(perhaps this is worth a new thread altogether)

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I think that the premise of the OP was an equal force, not equal energy. If you apply the same force over the same time on the end as you would at the center of mass, the end will accelerate more and move farther. That means more work is done, so more kinetic energy is put into the motion.

You can calculate the kinetic energy. In all cases, the center of mass reacts according to ##F = mA##. Depending on how long the force is applied, that gives you the amount of linear kinetic energy. The rotational kinetic energy can be calculated using the duration of the force, the torque and the inertial moments.

FactChecker said:
I think that the premise of the OP was an equal force, not equal energy.
That's why I was thinking of starting a new thread.
FactChecker said:
In all cases, the center of mass reacts according to ##F = mA##.
Intuitively, it seems wrong to me that applying a (force x distance) to the edge of the pipe would result in the same linear kinetic energy as applying the same (force x distance) to the center of mass, although I don't know how to prove it one way or the other.

Edit: Actually now that I think about it, I'll try approaching it in a collision/conservation of momentum framework instead, perhaps that'll make things clear to me.

snoopies622 said:
Intuitively, it seems wrong to me that applying a (force x distance) to the edge of the pipe would result in the same linear kinetic energy as applying the same (force x distance) to the center of mass
Intuitively, if you push on one end, that end will move more than if you were pushing at the center. But the other end will move less than if you were pushing at the center. The motion at the center will be the average of the motions at the two ends, which is exactly the same as if you had pushed at the center.

Yes that sounds credible, thanks FactChecker. Will now make up and work on some specific problems to see what happens.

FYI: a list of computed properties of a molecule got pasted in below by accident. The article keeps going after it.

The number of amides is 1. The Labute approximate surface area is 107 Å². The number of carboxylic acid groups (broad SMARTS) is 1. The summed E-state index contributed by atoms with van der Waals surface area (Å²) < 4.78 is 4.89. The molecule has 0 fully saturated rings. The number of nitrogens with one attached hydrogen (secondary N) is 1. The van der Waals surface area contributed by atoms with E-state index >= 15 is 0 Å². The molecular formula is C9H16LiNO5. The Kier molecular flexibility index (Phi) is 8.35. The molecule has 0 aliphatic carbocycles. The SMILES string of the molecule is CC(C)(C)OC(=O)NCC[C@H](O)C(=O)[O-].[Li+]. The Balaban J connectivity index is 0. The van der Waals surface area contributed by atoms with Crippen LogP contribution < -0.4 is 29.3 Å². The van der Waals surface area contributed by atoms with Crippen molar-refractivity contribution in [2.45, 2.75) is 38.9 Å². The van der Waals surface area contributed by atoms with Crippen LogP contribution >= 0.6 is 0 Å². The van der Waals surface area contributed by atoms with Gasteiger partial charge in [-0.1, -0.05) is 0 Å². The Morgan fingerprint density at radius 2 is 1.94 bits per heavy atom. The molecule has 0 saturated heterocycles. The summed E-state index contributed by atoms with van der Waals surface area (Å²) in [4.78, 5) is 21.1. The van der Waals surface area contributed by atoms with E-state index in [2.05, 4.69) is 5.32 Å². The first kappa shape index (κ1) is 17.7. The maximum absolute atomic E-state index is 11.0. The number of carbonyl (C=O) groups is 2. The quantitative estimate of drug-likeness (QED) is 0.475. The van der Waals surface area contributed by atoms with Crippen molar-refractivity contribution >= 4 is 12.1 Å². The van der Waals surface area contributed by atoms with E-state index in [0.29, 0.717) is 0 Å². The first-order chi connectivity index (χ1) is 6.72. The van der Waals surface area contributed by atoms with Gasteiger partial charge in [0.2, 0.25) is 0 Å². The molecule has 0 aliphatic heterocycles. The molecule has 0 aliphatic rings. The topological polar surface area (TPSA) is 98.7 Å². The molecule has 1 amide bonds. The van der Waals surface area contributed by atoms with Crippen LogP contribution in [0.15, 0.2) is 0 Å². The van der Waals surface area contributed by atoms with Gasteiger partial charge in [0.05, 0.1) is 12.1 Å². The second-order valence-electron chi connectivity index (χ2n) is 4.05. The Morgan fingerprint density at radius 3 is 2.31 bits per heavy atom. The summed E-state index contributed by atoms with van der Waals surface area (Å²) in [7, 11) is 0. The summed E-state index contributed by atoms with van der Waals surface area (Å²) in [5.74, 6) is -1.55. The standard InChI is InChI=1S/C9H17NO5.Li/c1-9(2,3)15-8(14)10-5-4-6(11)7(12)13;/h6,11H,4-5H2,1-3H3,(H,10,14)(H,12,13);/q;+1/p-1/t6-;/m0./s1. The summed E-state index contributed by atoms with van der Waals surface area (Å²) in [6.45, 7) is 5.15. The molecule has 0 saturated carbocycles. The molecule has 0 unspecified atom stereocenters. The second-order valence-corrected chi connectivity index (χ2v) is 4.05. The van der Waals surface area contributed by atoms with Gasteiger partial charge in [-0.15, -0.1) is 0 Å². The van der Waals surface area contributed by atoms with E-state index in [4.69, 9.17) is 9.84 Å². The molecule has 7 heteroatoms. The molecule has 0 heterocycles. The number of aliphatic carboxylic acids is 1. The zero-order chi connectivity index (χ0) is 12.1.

snoopies622 said:
Intuitively, it seems wrong to me that applying a (force x distance) to the edge of the pipe would result in the same linear kinetic energy as applying the same (force x distance) to the center of mass,...
Applying the same (force x time = impulse) will result in the same linear kinetic energy.
Applying the same (force x distance = work) will result in the same total kinetic energy.

## 1. What is inertia?

Inertia is the tendency of an object to resist changes in its state of motion. This means that an object at rest will stay at rest, and an object in motion will continue moving at a constant velocity, unless acted upon by an external force.

## 2. What is rotational inertia?

Rotational inertia, also known as moment of inertia, is a measure of an object's resistance to changes in its rotation. It depends on the mass and distribution of mass around an axis of rotation.

## 3. How is rotational inertia different from linear inertia?

Linear inertia refers to an object's resistance to changes in its linear motion, while rotational inertia refers to an object's resistance to changes in its rotation. They are both forms of inertia, but they apply to different types of motion.

## 4. How does rotational inertia affect an object's movement?

Rotational inertia affects an object's movement by determining how easily it can be rotated. Objects with a higher rotational inertia will require more torque to change their rotation, while objects with a lower rotational inertia will require less torque.

## 5. How can rotational inertia be calculated?

Rotational inertia can be calculated using the formula I = mr², where I is the moment of inertia, m is the mass of the object, and r is the distance from the axis of rotation to the mass. This formula assumes that the object has a uniform distribution of mass.